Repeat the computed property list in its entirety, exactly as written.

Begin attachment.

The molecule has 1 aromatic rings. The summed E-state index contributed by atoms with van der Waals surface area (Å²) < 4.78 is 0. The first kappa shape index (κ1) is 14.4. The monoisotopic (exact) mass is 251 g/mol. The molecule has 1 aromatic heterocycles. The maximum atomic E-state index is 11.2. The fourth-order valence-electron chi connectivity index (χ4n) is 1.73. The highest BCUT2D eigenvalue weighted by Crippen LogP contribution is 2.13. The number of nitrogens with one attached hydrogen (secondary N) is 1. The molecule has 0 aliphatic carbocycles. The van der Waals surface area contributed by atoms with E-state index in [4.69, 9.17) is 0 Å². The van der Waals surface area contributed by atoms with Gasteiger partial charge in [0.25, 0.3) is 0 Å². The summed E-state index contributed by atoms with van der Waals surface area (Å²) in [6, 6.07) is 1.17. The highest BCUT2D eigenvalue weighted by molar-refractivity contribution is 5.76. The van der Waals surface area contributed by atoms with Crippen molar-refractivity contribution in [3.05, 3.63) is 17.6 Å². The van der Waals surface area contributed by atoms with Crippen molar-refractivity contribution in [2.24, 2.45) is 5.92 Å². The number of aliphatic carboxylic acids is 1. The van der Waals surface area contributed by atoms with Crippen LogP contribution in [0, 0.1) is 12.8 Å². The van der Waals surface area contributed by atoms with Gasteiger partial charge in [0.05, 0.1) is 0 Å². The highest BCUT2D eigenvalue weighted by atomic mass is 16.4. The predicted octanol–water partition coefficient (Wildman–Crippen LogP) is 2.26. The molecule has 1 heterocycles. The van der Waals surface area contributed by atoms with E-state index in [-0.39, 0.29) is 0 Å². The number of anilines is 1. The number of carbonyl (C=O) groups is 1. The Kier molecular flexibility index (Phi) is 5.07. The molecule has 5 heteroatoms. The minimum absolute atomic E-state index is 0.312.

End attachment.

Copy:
The molecule has 1 aromatic rings. The summed E-state index contributed by atoms with van der Waals surface area (Å²) < 4.78 is 0. The first kappa shape index (κ1) is 14.4. The monoisotopic (exact) mass is 251 g/mol. The molecule has 1 aromatic heterocycles. The maximum atomic E-state index is 11.2. The fourth-order valence-electron chi connectivity index (χ4n) is 1.73. The highest BCUT2D eigenvalue weighted by Crippen LogP contribution is 2.13. The number of nitrogens with one attached hydrogen (secondary N) is 1. The molecule has 0 aliphatic carbocycles. The van der Waals surface area contributed by atoms with E-state index in [4.69, 9.17) is 0 Å². The van der Waals surface area contributed by atoms with Gasteiger partial charge in [0.25, 0.3) is 0 Å². The summed E-state index contributed by atoms with van der Waals surface area (Å²) in [6, 6.07) is 1.17. The highest BCUT2D eigenvalue weighted by molar-refractivity contribution is 5.76. The van der Waals surface area contributed by atoms with Crippen molar-refractivity contribution in [3.05, 3.63) is 17.6 Å². The van der Waals surface area contributed by atoms with Crippen molar-refractivity contribution in [2.24, 2.45) is 5.92 Å². The number of aliphatic carboxylic acids is 1. The van der Waals surface area contributed by atoms with Crippen LogP contribution in [0, 0.1) is 12.8 Å². The van der Waals surface area contributed by atoms with Gasteiger partial charge in [0.05, 0.1) is 0 Å². The highest BCUT2D eigenvalue weighted by atomic mass is 16.4. The predicted octanol–water partition coefficient (Wildman–Crippen LogP) is 2.26. The molecule has 1 heterocycles. The van der Waals surface area contributed by atoms with E-state index in [-0.39, 0.29) is 0 Å². The number of anilines is 1. The number of carbonyl (C=O) groups is 1. The Kier molecular flexibility index (Phi) is 5.07. The molecule has 5 heteroatoms. The minimum absolute atomic E-state index is 0.312.